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What happened to Roberto Osuna?

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In the last five games he’s suddenly become like some other pitcher.

MLB: Houston Astros at Seattle Mariners Joe Nicholson-USA TODAY Sports

Editor’s note: Since Roberto Osuna came to the Astros last July, we at TCB have had a certain reticence writing about him, for reasons known to all of you. But Osuna, like it or not, is the closer for the Houston Astros, and therefore an important component of the team. This article is an examination of his performance on the field, and is not intended as an endorsement of his off-field behavior.

I’m mad as hell, and I’m not going to take it anymore.

MLB: Seattle Mariners at Houston Astros Troy Taormina-USA TODAY Sports

At opposing batters that is.

Roberto Osuna started 2019 on cruise control. His picture was in the dictionary next to the word “shutdown closer.” (OK, Webster’s doesn’t carry that word) From March 28th until May 20th, Osuna pitched 21.1 innings and allowed only seven hits and one run. He had a perfect save record, recording twelve. His ERA was 0.42, although his xFIP was a little less rosy; 3.72. Regression was due.

And then it happened. He started getting bombed.

In three games between May 24th and May 27th, Osuna surrendered five earned runs in three innings, including three home runs. From May 24th through June 23rd, in 10.2 innings, Osuna allowed eight runs, fifteen hits, with an ERA of 5.91. xFIP remained pretty steady at 3.99.

If xFIP is an eventual predictor of ERA, is 4.00 good enough for a closer? No.

Since June 23rd Roberto Osuna has become a different pitcher from any other known variety of Roberto Osuna from his entire career. Although so far, this has been a very effective transformation, it is too soon to say if it will remain so, or even that he won’t eventually revert to old patterns.

But whether or not it works in the long run, the change is sudden and dramatic. In the last five games he has upped his usage of the fastball 25%, increased his fastball velocity 1.6 MPH, and has almost eliminated the cutter, a pitch he used as much as the slider and change up.

He’s pitchin mad.

The Stats

Let’s look at a chart of Osuna’s pitch usage, fastball velocity, and slider velocity for his career up to 2019, 2019 up to June 23rd, and since June 28th.

Osuna’s pitch usage and velocity

Osuna date FB velo FB% SL velo SL % CH % CU%
Osuna date FB velo FB% SL velo SL % CH % CU%
2015-2018 95.4 61.8 86.6 18.5 8.7 11.0
3/28/19-6/23/19 96.3 48.2 87.6 21.2 14.5 16.2
6/28/19-present 97.9 74.4 89.6 11.5 12.8 1.3

In summary, Osuna’s fastball in the last five games has been about 2 12 MPH faster than career average, and has jumped 1.6 from the earlier part of the season. He’s throwing it harder, and more often. Slider velocity has increased 2 MPH since the beginning of the season as well.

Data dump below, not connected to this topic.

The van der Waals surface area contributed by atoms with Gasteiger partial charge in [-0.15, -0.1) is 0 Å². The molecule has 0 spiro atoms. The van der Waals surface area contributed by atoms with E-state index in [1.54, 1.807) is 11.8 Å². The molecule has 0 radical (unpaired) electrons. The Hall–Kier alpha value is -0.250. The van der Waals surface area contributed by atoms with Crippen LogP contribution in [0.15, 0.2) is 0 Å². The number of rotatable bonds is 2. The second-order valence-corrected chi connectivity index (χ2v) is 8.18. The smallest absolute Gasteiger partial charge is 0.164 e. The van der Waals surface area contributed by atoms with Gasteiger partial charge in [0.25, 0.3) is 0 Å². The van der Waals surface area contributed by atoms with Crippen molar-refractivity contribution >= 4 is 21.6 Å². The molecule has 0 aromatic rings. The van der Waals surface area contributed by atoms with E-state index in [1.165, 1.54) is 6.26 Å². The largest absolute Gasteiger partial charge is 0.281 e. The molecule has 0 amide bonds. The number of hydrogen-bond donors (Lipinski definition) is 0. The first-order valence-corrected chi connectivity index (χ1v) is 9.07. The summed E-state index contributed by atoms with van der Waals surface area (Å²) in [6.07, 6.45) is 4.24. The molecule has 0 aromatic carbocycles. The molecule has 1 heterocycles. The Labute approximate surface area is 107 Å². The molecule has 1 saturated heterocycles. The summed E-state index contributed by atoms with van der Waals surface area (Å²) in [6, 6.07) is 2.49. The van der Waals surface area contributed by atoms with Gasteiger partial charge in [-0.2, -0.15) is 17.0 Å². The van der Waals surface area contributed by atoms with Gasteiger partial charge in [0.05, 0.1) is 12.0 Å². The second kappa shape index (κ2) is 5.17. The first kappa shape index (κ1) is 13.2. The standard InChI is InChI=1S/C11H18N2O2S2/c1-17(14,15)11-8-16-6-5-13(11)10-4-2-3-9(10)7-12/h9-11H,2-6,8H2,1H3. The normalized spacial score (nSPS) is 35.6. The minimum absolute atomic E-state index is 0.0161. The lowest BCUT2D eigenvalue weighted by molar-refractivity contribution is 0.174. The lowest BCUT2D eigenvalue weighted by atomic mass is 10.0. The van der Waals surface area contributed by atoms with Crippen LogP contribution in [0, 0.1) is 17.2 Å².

Just for comparison, Josh James’ fastball career average is 97.5, and his slider is 84.6. Did you know that Roberto Osuna is now a harder thrower than Josh James? Not when the season started.

Osuna’s pitch profile always seemed strange for a closer. Most closers have two hot pitches, maybe a third now and then just for fun. But Osuna had a four pitch arsenal he could command, more like a starting pitcher. He seems to be moving closer to a typical closer profile.

The above statistics come from Fangraphs. Brooks baseball adds some more details and a little more insight.

Fangraph charts do not distinguish between sinkers and four-seamers. But according to Brooks Baseball, Osuna used a sinker on occasion and since June 23rd has dropped its use.

Since June 28th

So according to Brooks Baseball, Osuna has made an adjustment that other Astros pitchers have made; he has abandoned the sinker. And with good reason, because it was getting crushed.

Not as easy to explain the reduced use of the cutter, which was effective according to this Brooks data, and according to Fangraphs had a very high pitch value of 3.92/C before June 28th. (0 being average)

Brooks and Fangraphs seem to disagree as to how often Osuna threw a cutter, Brooks apparently classifying as cutter some of the pitches Fangraphs called sliders. If we use Brooks’ definitions, we must modify the thesis from almost eliminating the cutter, to greatly reducing the use of the breaking ball in general. In either case we see a definite change in approach.

Is the New Osuna a good thing?

That an Astros pitcher would change his pitch selection is no huge surprise. To me, the most intriguing question is: Where did Osuna get this extra gas on his fastball and slider? Must be pine tar.

How is the new Osuna doin?

In a small sample size of five innings purdy good. No runs, one hit, six Ks, two walks, but the xFIP is still in the same range as before, 3.57. Furthermore, his BABIP during this time is a paltry .100, and even though 80% of the batted balls against him have been either fly balls or line drives, none of them have been home runs. But that 80% number is a little troubling if it holds.

So is the new Osuna same as the old one?

Time will tell.